Passion and emotion — the driving forces behind Pierpaolo Piccioli’s Valentino. A cynic may offer a raised eyebrow “yeah sure,” but Piccioli doesn’t play to the cynical set. His constituency is comprised of women who believe absolutely as he does, in fashion’s power to elevate, awe, inspire.
For fall, the designer delivered a rhapsody of chic that both built on and broke with tradition, the former, in its focus on flowers; the latter, in approaching those flowers from a perspective of strength and natural power. He wanted, he said, “to turn the stereotype of romanticism into something bold and strong.”
Indeed he did, with outsized flower graphics and often ample proportions. For Piccioli, romance is a life choice, “an individual, personal, passionate approach to life,” he said. “I think that is a real strength today, to be able to be fierce, to be strong and gentle at the same time, not to be aggressive but to be assertive. I started this collection with this idea of romanticism as a strength and not as a fragility.”
Early on in his tenure at Valentino, then in partnership with Maria Grazia Chiuri, that approach shocked, the compelling beauty and gentleness of the clothes in almost brazen defiance of the status quo. That is exactly Piccioli’s point: Fashion should elevate one’s mood, offering a gentle, if minor, antidote to the baser realities of modern life. He has evolved and pushed that premise without ever abandoning it, along the way creating a new genre of eveningwear — sophisticated, elegant and interesting, too.
For all of his romantic precepts and adherence to its resulting core aesthetic, Piccioli takes an intensely, if slyly, experimental approach to his work, a fact for which he probably doesn’t get enough credit, his languid silhouettes often the result of complicated constructions. Nor does experimentation begin and end with patternmaking. Well aware of the impact of casualization on luxury and life in general, Piccioli has responded forcefully, broadening the collection’s range of daywear. He’s done so not by dumbing down or cheapening his lineup but elevating key elements of sportswear and street in a manner that speaks with panache to the Valentino customer. Another stereotype beautifully disrupted. — B.F.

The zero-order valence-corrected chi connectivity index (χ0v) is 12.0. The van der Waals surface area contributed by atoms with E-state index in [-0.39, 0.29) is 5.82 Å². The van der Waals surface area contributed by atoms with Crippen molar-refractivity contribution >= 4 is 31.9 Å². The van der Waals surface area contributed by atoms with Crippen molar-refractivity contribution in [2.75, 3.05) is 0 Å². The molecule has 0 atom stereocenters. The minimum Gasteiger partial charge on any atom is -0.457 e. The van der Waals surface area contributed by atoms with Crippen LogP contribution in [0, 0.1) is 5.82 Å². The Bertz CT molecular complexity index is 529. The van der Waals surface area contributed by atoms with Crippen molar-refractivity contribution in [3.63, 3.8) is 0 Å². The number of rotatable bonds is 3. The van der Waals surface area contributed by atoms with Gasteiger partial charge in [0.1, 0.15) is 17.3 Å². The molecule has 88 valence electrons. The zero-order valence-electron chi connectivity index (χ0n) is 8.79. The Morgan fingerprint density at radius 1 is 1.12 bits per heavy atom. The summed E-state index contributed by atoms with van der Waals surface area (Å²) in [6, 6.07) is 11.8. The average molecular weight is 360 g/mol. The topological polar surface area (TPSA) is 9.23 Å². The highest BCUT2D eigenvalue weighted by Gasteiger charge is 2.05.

Models have always been indispensable to fashion. Once cast for a show, a campaign, a shoot, a model is the human conduit for expressing and translating the look, the collection, the mood and the moment. They are more than the face, they are the vehicle for a brand’s message.
But in the last few years, models have become so much more than that. Beginning with the rise of the Insta-models — where the most of-the-moment crop includes Gigi and Bella Hadid, Kendall Jenner and Kaia Gerber — they wield more power than ever. Fueled by good looks (god-given or medically enhanced), enormous social media followings, and, in the new-gen case, some serious celebrity patrimony, the big girls of today can make one’s business. Just ask Tommy Hilfiger, who enjoyed a latter-day renaissance in large part due to his prescient decision to collaborate with Gigi Hadid on the Tommy x Gigi collection before she was huge.